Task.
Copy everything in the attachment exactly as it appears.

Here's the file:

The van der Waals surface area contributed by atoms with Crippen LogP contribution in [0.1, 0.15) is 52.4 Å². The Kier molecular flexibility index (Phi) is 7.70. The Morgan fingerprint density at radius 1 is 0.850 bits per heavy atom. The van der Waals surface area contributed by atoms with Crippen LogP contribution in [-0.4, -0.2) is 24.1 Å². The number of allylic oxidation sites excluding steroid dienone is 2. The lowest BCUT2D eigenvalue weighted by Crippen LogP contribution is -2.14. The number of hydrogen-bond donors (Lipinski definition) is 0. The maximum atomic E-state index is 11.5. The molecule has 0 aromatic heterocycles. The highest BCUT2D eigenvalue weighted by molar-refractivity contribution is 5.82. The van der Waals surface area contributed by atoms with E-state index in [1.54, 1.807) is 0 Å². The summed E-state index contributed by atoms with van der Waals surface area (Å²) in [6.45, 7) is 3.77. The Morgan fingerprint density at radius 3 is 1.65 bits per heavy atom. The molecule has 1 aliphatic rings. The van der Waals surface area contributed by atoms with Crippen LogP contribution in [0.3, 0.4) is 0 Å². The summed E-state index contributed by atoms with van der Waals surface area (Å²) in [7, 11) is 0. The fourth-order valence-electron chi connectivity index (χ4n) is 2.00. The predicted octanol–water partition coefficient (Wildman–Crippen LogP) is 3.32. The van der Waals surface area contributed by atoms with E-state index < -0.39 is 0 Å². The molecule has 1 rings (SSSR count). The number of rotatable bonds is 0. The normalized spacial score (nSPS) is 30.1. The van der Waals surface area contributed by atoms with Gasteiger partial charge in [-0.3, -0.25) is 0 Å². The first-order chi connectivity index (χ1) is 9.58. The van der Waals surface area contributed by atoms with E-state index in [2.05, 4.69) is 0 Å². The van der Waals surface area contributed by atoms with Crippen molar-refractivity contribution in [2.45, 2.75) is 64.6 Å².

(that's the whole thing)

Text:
The van der Waals surface area contributed by atoms with Crippen LogP contribution in [0.1, 0.15) is 52.4 Å². The Kier molecular flexibility index (Phi) is 7.70. The Morgan fingerprint density at radius 1 is 0.850 bits per heavy atom. The van der Waals surface area contributed by atoms with Crippen LogP contribution in [-0.4, -0.2) is 24.1 Å². The number of allylic oxidation sites excluding steroid dienone is 2. The lowest BCUT2D eigenvalue weighted by Crippen LogP contribution is -2.14. The number of hydrogen-bond donors (Lipinski definition) is 0. The maximum atomic E-state index is 11.5. The molecule has 0 aromatic heterocycles. The highest BCUT2D eigenvalue weighted by molar-refractivity contribution is 5.82. The van der Waals surface area contributed by atoms with E-state index in [1.54, 1.807) is 0 Å². The summed E-state index contributed by atoms with van der Waals surface area (Å²) in [6.45, 7) is 3.77. The Morgan fingerprint density at radius 3 is 1.65 bits per heavy atom. The molecule has 1 aliphatic rings. The van der Waals surface area contributed by atoms with Crippen LogP contribution in [0.3, 0.4) is 0 Å². The summed E-state index contributed by atoms with van der Waals surface area (Å²) in [7, 11) is 0. The fourth-order valence-electron chi connectivity index (χ4n) is 2.00. The predicted octanol–water partition coefficient (Wildman–Crippen LogP) is 3.32. The van der Waals surface area contributed by atoms with E-state index < -0.39 is 0 Å². The molecule has 1 rings (SSSR count). The number of rotatable bonds is 0. The normalized spacial score (nSPS) is 30.1. The van der Waals surface area contributed by atoms with Gasteiger partial charge in [-0.3, -0.25) is 0 Å². The first-order chi connectivity index (χ1) is 9.58. The van der Waals surface area contributed by atoms with E-state index in [2.05, 4.69) is 0 Å². The van der Waals surface area contributed by atoms with Crippen molar-refractivity contribution in [2.45, 2.75) is 64.6 Å².